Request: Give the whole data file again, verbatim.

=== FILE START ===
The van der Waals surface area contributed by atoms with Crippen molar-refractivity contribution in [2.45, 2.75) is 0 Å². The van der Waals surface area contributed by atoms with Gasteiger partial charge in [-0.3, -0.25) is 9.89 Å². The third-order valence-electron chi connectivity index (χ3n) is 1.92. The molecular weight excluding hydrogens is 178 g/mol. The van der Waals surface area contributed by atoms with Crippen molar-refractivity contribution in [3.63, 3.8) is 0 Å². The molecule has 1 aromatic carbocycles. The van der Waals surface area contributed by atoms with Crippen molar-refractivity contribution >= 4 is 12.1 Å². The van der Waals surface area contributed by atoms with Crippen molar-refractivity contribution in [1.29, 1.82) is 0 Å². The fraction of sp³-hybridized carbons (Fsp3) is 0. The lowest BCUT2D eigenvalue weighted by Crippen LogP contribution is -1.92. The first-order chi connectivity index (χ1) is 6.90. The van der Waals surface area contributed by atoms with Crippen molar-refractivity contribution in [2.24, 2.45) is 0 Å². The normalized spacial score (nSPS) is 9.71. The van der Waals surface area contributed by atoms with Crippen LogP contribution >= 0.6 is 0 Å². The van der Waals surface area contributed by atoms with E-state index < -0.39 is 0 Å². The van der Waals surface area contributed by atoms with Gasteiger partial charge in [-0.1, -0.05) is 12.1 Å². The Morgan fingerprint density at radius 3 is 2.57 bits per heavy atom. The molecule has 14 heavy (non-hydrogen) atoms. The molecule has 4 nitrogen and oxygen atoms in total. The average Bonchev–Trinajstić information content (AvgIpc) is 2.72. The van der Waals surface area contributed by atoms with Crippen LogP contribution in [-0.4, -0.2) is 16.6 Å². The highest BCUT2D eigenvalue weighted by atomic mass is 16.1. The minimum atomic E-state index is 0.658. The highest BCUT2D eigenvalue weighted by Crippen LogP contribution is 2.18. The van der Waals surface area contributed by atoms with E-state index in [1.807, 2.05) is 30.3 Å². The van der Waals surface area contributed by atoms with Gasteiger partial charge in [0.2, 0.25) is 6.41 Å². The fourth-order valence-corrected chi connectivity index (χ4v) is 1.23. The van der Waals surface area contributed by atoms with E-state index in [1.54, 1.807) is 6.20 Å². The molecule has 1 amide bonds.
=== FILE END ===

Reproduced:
The van der Waals surface area contributed by atoms with Crippen molar-refractivity contribution in [2.45, 2.75) is 0 Å². The van der Waals surface area contributed by atoms with Gasteiger partial charge in [-0.3, -0.25) is 9.89 Å². The third-order valence-electron chi connectivity index (χ3n) is 1.92. The molecular weight excluding hydrogens is 178 g/mol. The van der Waals surface area contributed by atoms with Crippen molar-refractivity contribution in [3.63, 3.8) is 0 Å². The molecule has 1 aromatic carbocycles. The van der Waals surface area contributed by atoms with Crippen molar-refractivity contribution >= 4 is 12.1 Å². The van der Waals surface area contributed by atoms with Crippen molar-refractivity contribution in [1.29, 1.82) is 0 Å². The fraction of sp³-hybridized carbons (Fsp3) is 0. The lowest BCUT2D eigenvalue weighted by Crippen LogP contribution is -1.92. The first-order chi connectivity index (χ1) is 6.90. The van der Waals surface area contributed by atoms with Crippen molar-refractivity contribution in [2.24, 2.45) is 0 Å². The normalized spacial score (nSPS) is 9.71. The van der Waals surface area contributed by atoms with Crippen LogP contribution >= 0.6 is 0 Å². The van der Waals surface area contributed by atoms with E-state index < -0.39 is 0 Å². The van der Waals surface area contributed by atoms with Gasteiger partial charge in [-0.1, -0.05) is 12.1 Å². The Morgan fingerprint density at radius 3 is 2.57 bits per heavy atom. The molecule has 14 heavy (non-hydrogen) atoms. The molecule has 4 nitrogen and oxygen atoms in total. The average Bonchev–Trinajstić information content (AvgIpc) is 2.72. The van der Waals surface area contributed by atoms with Crippen LogP contribution in [-0.4, -0.2) is 16.6 Å². The highest BCUT2D eigenvalue weighted by atomic mass is 16.1. The minimum atomic E-state index is 0.658. The highest BCUT2D eigenvalue weighted by Crippen LogP contribution is 2.18. The van der Waals surface area contributed by atoms with E-state index in [1.807, 2.05) is 30.3 Å². The van der Waals surface area contributed by atoms with Gasteiger partial charge in [0.2, 0.25) is 6.41 Å². The fourth-order valence-corrected chi connectivity index (χ4v) is 1.23. The van der Waals surface area contributed by atoms with E-state index in [1.54, 1.807) is 6.20 Å². The molecule has 1 amide bonds.